Vaccines for example diphtheria, tetanus, pertussis, pneumonia,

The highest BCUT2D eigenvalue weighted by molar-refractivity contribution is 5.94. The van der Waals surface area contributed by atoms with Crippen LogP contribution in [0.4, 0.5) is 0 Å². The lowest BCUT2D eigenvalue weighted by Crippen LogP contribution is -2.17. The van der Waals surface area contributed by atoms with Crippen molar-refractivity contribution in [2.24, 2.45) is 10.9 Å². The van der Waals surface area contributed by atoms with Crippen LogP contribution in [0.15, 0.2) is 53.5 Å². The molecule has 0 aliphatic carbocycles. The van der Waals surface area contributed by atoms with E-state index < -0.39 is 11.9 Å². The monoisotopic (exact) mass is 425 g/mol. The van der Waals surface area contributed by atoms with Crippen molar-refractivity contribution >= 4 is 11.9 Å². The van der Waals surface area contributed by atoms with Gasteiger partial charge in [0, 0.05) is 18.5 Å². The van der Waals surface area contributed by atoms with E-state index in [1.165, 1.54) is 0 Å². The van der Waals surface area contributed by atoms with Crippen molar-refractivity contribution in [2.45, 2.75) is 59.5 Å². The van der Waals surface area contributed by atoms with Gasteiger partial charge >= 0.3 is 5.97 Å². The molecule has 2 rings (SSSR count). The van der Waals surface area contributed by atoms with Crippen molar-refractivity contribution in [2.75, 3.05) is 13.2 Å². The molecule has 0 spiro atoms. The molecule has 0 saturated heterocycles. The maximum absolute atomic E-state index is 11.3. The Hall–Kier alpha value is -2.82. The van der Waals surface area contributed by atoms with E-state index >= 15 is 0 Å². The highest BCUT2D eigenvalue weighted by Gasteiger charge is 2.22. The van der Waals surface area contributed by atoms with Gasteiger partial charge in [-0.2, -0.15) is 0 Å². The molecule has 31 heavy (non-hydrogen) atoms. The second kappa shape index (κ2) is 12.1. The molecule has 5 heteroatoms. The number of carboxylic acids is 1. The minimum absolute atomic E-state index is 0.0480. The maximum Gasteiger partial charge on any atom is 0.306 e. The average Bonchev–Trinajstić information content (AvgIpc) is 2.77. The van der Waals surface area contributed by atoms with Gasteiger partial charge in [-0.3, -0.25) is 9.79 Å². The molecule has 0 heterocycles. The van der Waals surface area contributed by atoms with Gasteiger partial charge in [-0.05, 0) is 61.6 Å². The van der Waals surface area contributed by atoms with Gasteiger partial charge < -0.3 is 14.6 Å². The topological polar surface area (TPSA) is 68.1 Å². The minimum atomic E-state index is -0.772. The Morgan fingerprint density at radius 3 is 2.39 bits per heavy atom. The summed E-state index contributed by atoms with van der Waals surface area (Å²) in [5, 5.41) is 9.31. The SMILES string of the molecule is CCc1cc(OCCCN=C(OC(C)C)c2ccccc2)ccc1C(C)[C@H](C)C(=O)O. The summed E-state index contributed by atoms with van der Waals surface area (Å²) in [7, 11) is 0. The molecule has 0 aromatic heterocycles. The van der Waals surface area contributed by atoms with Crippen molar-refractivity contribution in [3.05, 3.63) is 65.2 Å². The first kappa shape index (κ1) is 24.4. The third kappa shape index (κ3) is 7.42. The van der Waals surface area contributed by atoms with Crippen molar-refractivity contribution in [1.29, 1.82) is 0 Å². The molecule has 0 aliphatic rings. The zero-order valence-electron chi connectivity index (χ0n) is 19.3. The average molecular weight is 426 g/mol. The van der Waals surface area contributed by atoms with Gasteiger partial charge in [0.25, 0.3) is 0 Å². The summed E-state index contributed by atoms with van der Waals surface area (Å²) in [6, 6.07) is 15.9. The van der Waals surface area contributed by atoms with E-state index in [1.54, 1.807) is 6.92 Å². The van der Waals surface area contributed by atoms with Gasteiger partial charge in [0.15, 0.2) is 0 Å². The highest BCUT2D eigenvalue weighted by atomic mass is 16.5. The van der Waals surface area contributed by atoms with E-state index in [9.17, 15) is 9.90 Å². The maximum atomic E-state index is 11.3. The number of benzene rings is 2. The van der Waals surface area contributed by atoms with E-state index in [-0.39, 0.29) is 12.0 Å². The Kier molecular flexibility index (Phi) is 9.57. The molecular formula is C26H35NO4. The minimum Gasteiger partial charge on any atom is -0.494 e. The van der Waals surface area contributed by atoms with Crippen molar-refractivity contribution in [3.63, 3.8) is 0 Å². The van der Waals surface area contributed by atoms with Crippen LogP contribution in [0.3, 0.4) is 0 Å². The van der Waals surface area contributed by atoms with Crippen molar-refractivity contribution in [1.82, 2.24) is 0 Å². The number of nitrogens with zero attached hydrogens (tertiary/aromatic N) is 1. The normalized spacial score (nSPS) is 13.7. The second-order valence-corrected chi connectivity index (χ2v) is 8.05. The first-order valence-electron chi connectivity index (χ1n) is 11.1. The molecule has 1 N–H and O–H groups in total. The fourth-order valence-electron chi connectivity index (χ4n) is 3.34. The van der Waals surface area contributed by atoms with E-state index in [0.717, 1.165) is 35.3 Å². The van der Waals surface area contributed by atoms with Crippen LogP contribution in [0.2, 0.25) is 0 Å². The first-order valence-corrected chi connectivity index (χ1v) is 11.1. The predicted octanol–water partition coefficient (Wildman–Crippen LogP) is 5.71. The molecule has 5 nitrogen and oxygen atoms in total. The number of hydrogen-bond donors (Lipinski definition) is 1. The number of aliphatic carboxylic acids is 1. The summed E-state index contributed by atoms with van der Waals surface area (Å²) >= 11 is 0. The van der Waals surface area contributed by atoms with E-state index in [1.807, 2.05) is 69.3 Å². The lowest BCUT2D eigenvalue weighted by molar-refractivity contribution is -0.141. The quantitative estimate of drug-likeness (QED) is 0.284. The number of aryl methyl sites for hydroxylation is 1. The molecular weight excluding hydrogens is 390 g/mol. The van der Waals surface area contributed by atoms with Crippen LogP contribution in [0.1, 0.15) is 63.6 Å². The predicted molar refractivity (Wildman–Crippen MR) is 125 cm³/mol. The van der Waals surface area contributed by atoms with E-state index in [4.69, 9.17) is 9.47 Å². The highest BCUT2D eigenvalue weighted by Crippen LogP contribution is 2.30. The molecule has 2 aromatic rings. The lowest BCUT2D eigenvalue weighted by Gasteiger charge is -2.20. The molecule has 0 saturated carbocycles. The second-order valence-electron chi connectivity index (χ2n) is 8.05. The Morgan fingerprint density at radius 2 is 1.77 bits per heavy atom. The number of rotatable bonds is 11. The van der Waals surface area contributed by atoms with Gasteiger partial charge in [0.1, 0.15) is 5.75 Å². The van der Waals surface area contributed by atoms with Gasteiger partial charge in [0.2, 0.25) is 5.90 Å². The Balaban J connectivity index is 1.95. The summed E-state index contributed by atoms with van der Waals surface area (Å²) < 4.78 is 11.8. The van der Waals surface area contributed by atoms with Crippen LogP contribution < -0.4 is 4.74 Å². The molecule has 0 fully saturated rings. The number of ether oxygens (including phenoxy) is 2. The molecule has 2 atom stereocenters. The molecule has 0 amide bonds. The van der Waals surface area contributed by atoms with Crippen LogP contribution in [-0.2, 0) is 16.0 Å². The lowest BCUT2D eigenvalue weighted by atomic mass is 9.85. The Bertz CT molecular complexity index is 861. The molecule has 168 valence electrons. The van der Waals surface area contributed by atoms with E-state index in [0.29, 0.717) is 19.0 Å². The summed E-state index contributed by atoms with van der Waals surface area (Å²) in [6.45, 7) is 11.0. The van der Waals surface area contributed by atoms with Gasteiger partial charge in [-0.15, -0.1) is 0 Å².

Vaccines are the antigenic preparations which stimulate body’s immune system to produce antibody against the antigen injected. Vaccination is the administration of a vaccine to stimulate a protective immune response that will prevent disease in the vaccinated person if contact with the corresponding infectious agent occurs subsequently (WHO, 2005). Presently there are number of vaccines available in the market. We can divide the vaccine preventable disease in two parts that are bacterial vaccine preventable disease, for example diphtheria, tetanus, pertussis, pneumonia, meningitis, cholera and viral vaccine preventable diseases such as influenza, hepatitis-B, rabies, measles, mumps, rubella etc (CDC, 2013).Vaccination is considered as the best prevention strategy in order to eradicate the disease. Vaccines include suspensions of killed or attenuated microorganisms, or products or derivatives of microorganisms. When these antigens are detected, several type of cells work together to recognize them and respond. These cells trigger the B lymphocytes to produce antibodies. Once produced, these antibodies continue to exist so that if same antigen is presented to immune system again, the antibody responds to it. Based on the understanding of immune response, new types of vaccines are developed with the improvements in the basic techniques (30).Meningococcal vaccines: Invasive disease occurs only in patients devoid of specific bactericidal or opsonizing antibodies and therefore, can be prevented by inducing these antibodies by vaccination. The first vaccine for the prevention of meningococcal disease was developed in 1912. Scherp and Rake (1935) identified capsular material from a meningococcus as a polysaccharide (31). However, real work on meningococcal vaccines started only after emergence of resistance to sulphonamides and penicillin. In the 1960s, polysaccharide vaccines based on group A and C capsule were developed (23). Of the five common serotypes responsible for >90% of meningococcal disease, vaccines are available for group A, C, Y and W-135. At present two types of meningococcal vaccines are licensed; meningococcal polysaccharide vaccines (bivalent and quadrivalent) and meningococcal conjugated polysaccharide vaccine.